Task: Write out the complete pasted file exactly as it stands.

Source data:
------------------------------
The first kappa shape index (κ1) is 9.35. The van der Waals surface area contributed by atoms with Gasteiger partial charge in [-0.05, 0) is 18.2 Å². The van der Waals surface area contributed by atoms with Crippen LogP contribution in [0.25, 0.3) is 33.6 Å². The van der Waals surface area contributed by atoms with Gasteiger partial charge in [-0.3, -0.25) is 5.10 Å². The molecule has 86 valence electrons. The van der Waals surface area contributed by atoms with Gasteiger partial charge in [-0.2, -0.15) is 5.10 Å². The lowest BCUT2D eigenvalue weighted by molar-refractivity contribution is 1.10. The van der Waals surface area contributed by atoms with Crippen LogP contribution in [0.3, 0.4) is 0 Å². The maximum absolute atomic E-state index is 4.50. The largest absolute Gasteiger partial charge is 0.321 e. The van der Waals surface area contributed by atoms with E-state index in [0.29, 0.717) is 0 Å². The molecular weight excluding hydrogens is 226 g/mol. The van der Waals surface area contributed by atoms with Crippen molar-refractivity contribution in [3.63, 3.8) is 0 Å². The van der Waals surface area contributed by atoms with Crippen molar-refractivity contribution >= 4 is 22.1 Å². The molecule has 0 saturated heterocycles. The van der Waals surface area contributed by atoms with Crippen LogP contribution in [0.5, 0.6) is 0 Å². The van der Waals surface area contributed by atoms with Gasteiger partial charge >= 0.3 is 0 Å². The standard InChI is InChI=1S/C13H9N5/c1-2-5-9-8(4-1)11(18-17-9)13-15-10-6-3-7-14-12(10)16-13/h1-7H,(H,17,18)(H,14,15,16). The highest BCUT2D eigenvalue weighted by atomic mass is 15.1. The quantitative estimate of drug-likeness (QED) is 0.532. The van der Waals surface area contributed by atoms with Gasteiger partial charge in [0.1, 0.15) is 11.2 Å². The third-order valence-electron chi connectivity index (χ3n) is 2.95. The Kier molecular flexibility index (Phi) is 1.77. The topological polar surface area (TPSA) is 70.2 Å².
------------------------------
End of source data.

The first kappa shape index (κ1) is 9.35. The van der Waals surface area contributed by atoms with Gasteiger partial charge in [-0.05, 0) is 18.2 Å². The van der Waals surface area contributed by atoms with Crippen LogP contribution in [0.25, 0.3) is 33.6 Å². The van der Waals surface area contributed by atoms with Gasteiger partial charge in [-0.3, -0.25) is 5.10 Å². The molecule has 86 valence electrons. The van der Waals surface area contributed by atoms with Gasteiger partial charge in [-0.2, -0.15) is 5.10 Å². The lowest BCUT2D eigenvalue weighted by molar-refractivity contribution is 1.10. The van der Waals surface area contributed by atoms with Crippen LogP contribution in [0.3, 0.4) is 0 Å². The maximum absolute atomic E-state index is 4.50. The largest absolute Gasteiger partial charge is 0.321 e. The van der Waals surface area contributed by atoms with E-state index in [0.29, 0.717) is 0 Å². The molecular weight excluding hydrogens is 226 g/mol. The van der Waals surface area contributed by atoms with Crippen molar-refractivity contribution in [3.63, 3.8) is 0 Å². The van der Waals surface area contributed by atoms with Crippen molar-refractivity contribution >= 4 is 22.1 Å². The molecule has 0 saturated heterocycles. The van der Waals surface area contributed by atoms with Crippen LogP contribution in [0.5, 0.6) is 0 Å². The van der Waals surface area contributed by atoms with Gasteiger partial charge >= 0.3 is 0 Å². The standard InChI is InChI=1S/C13H9N5/c1-2-5-9-8(4-1)11(18-17-9)13-15-10-6-3-7-14-12(10)16-13/h1-7H,(H,17,18)(H,14,15,16). The highest BCUT2D eigenvalue weighted by atomic mass is 15.1. The quantitative estimate of drug-likeness (QED) is 0.532. The van der Waals surface area contributed by atoms with Gasteiger partial charge in [0.1, 0.15) is 11.2 Å². The third-order valence-electron chi connectivity index (χ3n) is 2.95. The Kier molecular flexibility index (Phi) is 1.77. The topological polar surface area (TPSA) is 70.2 Å².